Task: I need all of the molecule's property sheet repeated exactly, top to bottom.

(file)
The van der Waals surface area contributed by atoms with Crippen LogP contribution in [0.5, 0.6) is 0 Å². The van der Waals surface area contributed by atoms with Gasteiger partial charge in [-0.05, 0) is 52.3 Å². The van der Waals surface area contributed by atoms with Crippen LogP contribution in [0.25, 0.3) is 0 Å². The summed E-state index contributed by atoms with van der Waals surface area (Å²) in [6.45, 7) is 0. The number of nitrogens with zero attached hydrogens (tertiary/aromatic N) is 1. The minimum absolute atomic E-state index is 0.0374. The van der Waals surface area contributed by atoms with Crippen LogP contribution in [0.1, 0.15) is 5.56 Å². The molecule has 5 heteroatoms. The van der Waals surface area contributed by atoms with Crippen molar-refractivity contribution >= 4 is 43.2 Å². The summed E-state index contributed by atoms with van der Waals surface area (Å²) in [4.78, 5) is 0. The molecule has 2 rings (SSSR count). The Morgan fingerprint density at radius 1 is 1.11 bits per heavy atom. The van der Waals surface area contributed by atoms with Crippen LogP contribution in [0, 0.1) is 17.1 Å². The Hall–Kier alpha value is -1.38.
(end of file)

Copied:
The van der Waals surface area contributed by atoms with Crippen LogP contribution in [0.5, 0.6) is 0 Å². The van der Waals surface area contributed by atoms with Gasteiger partial charge in [-0.05, 0) is 52.3 Å². The van der Waals surface area contributed by atoms with Crippen LogP contribution in [0.25, 0.3) is 0 Å². The summed E-state index contributed by atoms with van der Waals surface area (Å²) in [6.45, 7) is 0. The number of nitrogens with zero attached hydrogens (tertiary/aromatic N) is 1. The minimum absolute atomic E-state index is 0.0374. The van der Waals surface area contributed by atoms with Crippen LogP contribution in [0.1, 0.15) is 5.56 Å². The molecule has 5 heteroatoms. The van der Waals surface area contributed by atoms with Crippen molar-refractivity contribution >= 4 is 43.2 Å². The summed E-state index contributed by atoms with van der Waals surface area (Å²) in [4.78, 5) is 0. The molecule has 2 rings (SSSR count). The Morgan fingerprint density at radius 1 is 1.11 bits per heavy atom. The van der Waals surface area contributed by atoms with Crippen LogP contribution in [0, 0.1) is 17.1 Å². The Hall–Kier alpha value is -1.38.